War has a limited impact on the telecom sector
European- and US-based telecom operators are rather insulated from the conflict in Ukraine. Major operators have no sales in the region, the exception being VEON, which is largely exposed, since it is active in Russia and Ukraine. Telekom Austria had only 7.4% of its FY 2021 revenues coming from Belarus. For now, the impact of the war seems limited, with most companies maintaining their 2022 outlook.
Typically, demand for telecom services grows in line with GDP. If a severe recession would hit the global economy, telecom operators and handset vendors probably have to adjust revenue expectations in line with GDP expectations, on average. In Europe, however, service revenues have historically already been under pressure because of strong competition. We do not foresee a substantial impact on the financial solidity of companies resulting from this crisis.
The biggest risk for the sector comes from cyberwarfare
The biggest risk for the sector comes from cyberwarfare. State sponsored hackers could engage at some point in cyberwarfare, something the US government warns about. Hackers could try to impair (local) infrastructure, while telecom companies have to up their defenses. Interestingly, so far, we have seen limited impact from cyberwarfare that could possibly have been initiated as a part of the war in Ukraine.
However, we are starting to see revenue stabilisation in a couple of markets. For example, the market leaders in the Dutch, French, Belgian and German markets are close to revenue stabilisation. This is mainly driven by new broadband products, which are often offered with mobile services in a bundled product. Restructuring programmes continue to modernise the back-office of the operators and to phase out legacy technologies. Once programmes are over, this could be a tailwind for profitability. Despite good traction from bundled products and new high ARPU fibre products, many incumbents have segments that see price pressure, often in the business segments. This explains why we see positive trends in the sector, while revenues are not showing strong positive growth rates.
Domestic revenue trends European telecom operators
Aiming for a level playing field
The European Commission aims for gigabit broadband for all households as well as for a fast 5G mobile connection in populated areas, which should be reached by 2030. It also aims to rein in some large technology companies. It has published proposals for the Digital Services Act (DSA) and the Digital Markets Act (DMA) which should reduce the dominance of the large technology platforms and create a level playing field with other sectors in Europe. The EU member states and European Parliament said they welcome the proposals. These are now subject to formal approval by the two co-legislators before they will be applicable. Hopefully, the competitive position of telecom companies will improve as well at some point in the future.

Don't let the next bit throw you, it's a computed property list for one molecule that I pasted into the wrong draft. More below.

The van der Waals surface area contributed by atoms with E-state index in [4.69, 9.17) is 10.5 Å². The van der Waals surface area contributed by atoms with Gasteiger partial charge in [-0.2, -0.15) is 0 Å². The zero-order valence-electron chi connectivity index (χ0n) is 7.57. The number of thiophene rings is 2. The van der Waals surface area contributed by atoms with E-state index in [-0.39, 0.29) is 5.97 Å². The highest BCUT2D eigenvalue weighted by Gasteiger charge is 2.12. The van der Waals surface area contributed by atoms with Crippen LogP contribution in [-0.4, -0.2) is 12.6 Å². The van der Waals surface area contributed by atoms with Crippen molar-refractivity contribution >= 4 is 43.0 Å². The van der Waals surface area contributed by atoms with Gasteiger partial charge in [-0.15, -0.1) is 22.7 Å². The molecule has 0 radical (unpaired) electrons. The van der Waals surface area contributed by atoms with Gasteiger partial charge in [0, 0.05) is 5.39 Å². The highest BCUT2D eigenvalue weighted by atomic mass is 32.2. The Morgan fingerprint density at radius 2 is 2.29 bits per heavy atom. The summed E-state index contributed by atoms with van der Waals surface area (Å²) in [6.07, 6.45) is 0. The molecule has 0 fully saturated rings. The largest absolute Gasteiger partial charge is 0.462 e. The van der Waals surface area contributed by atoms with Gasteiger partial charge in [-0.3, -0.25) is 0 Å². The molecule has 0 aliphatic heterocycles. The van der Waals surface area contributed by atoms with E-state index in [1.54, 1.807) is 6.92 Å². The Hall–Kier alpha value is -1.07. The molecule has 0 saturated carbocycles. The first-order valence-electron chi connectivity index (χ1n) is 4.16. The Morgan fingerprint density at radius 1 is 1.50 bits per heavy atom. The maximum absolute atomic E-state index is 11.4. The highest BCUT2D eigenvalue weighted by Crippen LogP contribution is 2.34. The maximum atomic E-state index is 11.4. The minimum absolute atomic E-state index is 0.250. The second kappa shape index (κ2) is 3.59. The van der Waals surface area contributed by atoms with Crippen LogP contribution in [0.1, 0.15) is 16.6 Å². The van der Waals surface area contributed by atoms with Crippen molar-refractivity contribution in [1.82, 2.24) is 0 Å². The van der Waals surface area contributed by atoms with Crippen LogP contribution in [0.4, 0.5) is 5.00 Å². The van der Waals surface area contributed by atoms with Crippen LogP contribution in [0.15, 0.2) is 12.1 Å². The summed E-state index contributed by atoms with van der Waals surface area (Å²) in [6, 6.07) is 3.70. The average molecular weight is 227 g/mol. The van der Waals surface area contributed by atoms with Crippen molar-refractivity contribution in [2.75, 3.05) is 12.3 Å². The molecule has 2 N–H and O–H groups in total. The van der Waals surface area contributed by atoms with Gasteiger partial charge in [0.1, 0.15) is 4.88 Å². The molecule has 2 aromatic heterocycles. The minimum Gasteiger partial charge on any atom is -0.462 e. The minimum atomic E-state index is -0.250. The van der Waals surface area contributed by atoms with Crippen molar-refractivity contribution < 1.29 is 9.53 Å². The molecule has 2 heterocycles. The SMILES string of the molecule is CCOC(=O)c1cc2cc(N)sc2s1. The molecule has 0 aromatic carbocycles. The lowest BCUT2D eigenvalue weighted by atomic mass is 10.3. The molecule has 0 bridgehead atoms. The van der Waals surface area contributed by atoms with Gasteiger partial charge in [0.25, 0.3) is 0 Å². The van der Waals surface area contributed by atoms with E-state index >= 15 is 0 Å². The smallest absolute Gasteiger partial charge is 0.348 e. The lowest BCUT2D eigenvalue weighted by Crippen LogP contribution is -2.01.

Competition has been promoted... and this has lowered prices for telecom services as well
Regulation has seriously impaired the profitability of telecom companies through tariff measures (for broadband wholesale access and roaming tariffs). Competition has been promoted, with four mobile operators in many European countries. This has lowered prices for telecom services as well. Governments have raised a lot of money through spectrum auctions and often incentivised new operators entering the market. Finally, product differentiation has been difficult because of net neutrality regulations. As a consequence, free cash flow has been under pressure from both weaker revenues, as well as heavy investments and dividends.
A case in point is Telecom Italia, which had a solid investment grade rating in 2005, but is now rated in high yield territory. The Italian market is characterised by heavy competition, while the company explains that its fixed network faces relatively high regulatory pressure from a multitude of measures. The company faces substantial pressure on revenues, as can be seen in the figure above. The interim result is that the company is investigating a break-up, having ramifications for the speed of the broadband roll-out in Italy. The downward pressure on credit ratings has been more widespread in the European telecom sector since most companies have already seen rating downgrades. This is illustrated in the table below.
Downward rating pressure for European telecom operators
As a result, telecom companies have been at the wrong spot in the value chain, while companies that sell telecom equipment, media content or cloud storage have performed very well, as is shown in the figure below. While large technology companies have the means to invest in new (transatlantic) fibre networks, incumbents often can’t fund all of their network investments from their cash flows. In our opinion regulators should pay attention to a call by the European Telecom Network Organisation (ETNO) in which they ask for a fair contribution for the network investment costs from companies that extensively use broadband networks.
Since 2015, unregulated firms did profit from internet with market cap. growth
Sector trends contribute to revenue stability
Nevertheless, broadband connectivity will likely improve across Europe and 5G is here to stay. The private sector is investing heavily, but there are also plans to invest €13bn in digital connectivity as part of the European Resilience and Recovery Plan. Typically, customer retention is relatively healthy for fibre products, especially when combined in a fixed-mobile converged offer. Net mobile networks and services could also contribute to the goal of revenue stability and eventually growing revenues. This year, 5G products and services will likely become widespread. However, it will be key for mobile operators to find good pricing policies for these new 5G services.